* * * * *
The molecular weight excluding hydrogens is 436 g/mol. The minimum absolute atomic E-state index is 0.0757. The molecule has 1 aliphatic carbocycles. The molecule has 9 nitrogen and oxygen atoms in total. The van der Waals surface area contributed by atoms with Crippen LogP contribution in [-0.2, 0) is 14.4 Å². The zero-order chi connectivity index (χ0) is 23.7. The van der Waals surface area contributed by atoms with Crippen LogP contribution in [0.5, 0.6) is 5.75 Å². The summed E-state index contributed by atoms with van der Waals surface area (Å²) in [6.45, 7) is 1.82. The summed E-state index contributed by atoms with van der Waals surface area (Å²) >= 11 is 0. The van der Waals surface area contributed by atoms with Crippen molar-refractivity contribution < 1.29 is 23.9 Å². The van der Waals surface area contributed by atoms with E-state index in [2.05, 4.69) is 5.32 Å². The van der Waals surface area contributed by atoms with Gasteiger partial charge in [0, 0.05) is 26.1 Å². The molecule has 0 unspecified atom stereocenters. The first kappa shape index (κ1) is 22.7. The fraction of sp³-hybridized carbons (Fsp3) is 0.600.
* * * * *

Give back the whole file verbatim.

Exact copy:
The molecular weight excluding hydrogens is 436 g/mol. The minimum absolute atomic E-state index is 0.0757. The molecule has 1 aliphatic carbocycles. The molecule has 9 nitrogen and oxygen atoms in total. The van der Waals surface area contributed by atoms with Crippen LogP contribution in [-0.2, 0) is 14.4 Å². The zero-order chi connectivity index (χ0) is 23.7. The van der Waals surface area contributed by atoms with Crippen LogP contribution in [0.5, 0.6) is 5.75 Å². The summed E-state index contributed by atoms with van der Waals surface area (Å²) in [6.45, 7) is 1.82. The summed E-state index contributed by atoms with van der Waals surface area (Å²) >= 11 is 0. The van der Waals surface area contributed by atoms with Crippen molar-refractivity contribution < 1.29 is 23.9 Å². The van der Waals surface area contributed by atoms with E-state index in [2.05, 4.69) is 5.32 Å². The van der Waals surface area contributed by atoms with Gasteiger partial charge in [0, 0.05) is 26.1 Å². The molecule has 0 unspecified atom stereocenters. The first kappa shape index (κ1) is 22.7. The fraction of sp³-hybridized carbons (Fsp3) is 0.600.